“Why don’t Muslims speak out against violence and intolerance and for pluralism and democracy?” This a question one often hears from non-Muslims. Less frequently, one hears Muslims reply: “We have and we do; why aren’t non-Muslims listening?”
Rarely in the media does one read of Muslim scholars and leaders condemning violence. So the question of the non-Muslims is understandable. When Muslims do take stands for tolerance and pluralism, media coverage is minimal or non-existent. In fact, Muslims are justified in their response.
This was the problem the Alwaleed Bin Talal Center for Muslim-Christian Understanding at Georgetown University and the Islamic Society of North America sought to address on Monday 14 May at Georgetown University in Washington, D.C. It was entitled “Symposium on Religious Freedom and the Rights of Minorities in Islam” and it consisted of two panels. The first panel featured three scholars who spoke on the concept and history of Shari’a (Muslim law) and how minorities had variously fared in Muslim societies over the centuries. The second panel addressed the topic of “Contemporary Islamic Perspectives on the Status of Religious Minorities, Particularly Post-Arab Spring.” While the first part of the program was well done and interesting to the specialist, it was the second part that merits wider attention by the general public.
Professor Tamara Sonn of the College of William and Mary spoke of contemporary Arab Muslim thinkers who reflect on the nature of government and the status of citizens in a modern democracy where the majority of citizens are Muslim. Many, if not most, hold the equality of all citizens to be of the utmost importance. Differentiating between the executive and legislative functions of government, these scholars provide an intellectual framework for the full integration of the non-Muslim into the political life of a democracy where the majority of citizens are Muslims.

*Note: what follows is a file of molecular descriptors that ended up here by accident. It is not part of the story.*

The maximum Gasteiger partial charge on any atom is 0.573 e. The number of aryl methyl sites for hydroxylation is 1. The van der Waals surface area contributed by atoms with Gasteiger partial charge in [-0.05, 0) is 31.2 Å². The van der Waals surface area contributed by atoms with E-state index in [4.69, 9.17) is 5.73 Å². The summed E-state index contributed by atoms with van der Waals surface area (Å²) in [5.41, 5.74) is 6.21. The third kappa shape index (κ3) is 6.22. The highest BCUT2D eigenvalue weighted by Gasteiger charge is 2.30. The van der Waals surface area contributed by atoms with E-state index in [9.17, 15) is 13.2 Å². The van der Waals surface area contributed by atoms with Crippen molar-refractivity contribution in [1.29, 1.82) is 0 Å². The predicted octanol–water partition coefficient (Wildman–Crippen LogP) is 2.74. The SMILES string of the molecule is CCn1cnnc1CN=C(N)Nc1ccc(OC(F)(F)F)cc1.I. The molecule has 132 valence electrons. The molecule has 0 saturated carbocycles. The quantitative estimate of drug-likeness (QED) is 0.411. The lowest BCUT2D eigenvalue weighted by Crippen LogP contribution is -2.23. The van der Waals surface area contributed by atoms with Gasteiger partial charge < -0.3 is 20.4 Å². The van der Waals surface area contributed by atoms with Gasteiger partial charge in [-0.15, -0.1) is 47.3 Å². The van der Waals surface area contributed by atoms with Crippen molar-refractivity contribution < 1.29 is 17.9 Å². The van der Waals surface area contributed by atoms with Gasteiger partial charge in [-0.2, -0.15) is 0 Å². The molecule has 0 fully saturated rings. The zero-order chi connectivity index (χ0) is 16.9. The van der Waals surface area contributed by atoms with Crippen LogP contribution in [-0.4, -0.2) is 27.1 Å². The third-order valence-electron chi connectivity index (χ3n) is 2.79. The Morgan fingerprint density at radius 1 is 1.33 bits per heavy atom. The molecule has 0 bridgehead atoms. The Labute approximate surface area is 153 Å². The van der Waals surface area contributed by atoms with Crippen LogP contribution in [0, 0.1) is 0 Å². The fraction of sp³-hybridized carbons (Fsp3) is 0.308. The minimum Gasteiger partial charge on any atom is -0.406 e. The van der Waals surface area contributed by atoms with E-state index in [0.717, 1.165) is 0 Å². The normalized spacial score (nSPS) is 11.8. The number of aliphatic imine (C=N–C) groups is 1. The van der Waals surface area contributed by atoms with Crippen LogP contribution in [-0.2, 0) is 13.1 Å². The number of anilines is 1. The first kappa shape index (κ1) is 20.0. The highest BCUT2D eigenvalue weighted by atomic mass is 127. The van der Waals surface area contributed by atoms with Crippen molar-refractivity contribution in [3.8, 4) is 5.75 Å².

Ambassador Ebrahim Rasool of South Africa to the United States reflected on the struggle of South African Muslims against apartheid. Less than three percent of the population, Muslims in South Africa learned firsthand what it means to be a minority living with discrimination. Ambassador Rasool said that his experience as a member of a minority brought him to the conviction that, “what you demand as a minority you must give when you are a majority.” Thus, for Muslims to demand freedom of speech, religion, etc., when they are a minority is thoroughly justified. However, that brings with it the obligation to grant and protect those same rights for other minorities in situations where Muslims hold the majority. In a sense, Ambassador Rasool was calling for a human rights-focused, political version of the Golden Rule.
Qamar-ul Huda of the U.S. Institute of Peace recounted the discussions about the benefits and limits of assimilation for Muslims in non-Muslim societies. He noted that in the West, many Muslims have resisted calls to remain isolated and have become active politically in working for the public good. The rights of all citizens are central and crucial to the health of a society. Mr. Huda felt the self-isolation of minority communities was ultimately self-defeating. The dichotomies of “us and them” and of secular and religious are not helpful, he commented. It is important for Muslims in non-Muslim countries to realize the term “secular” is not opposed to “religious.” Indeed, religions often prosper better in societies that are “secular,” although some secular societies admittedly can be aggressively so and hostile to religion.
The symposium clearly showed that Muslims are struggling with how to live in new situations in an increasingly pluralistic world. In a sense, it is similar to the struggles that Catholics experienced in the United States in the 19th and early 20th centuries. It was the experiences of these Catholics that helped bring about Dignitatis Humanae, the declaration on religious freedom promulgated at Vatican II.
Muslim scholars and the average Muslim living in non-Muslim societies are developing new ways of looking at pluralism, democracy and the equality of all citizens in a society. The symposium at Georgetown provided a privileged opportunity to see this process at work.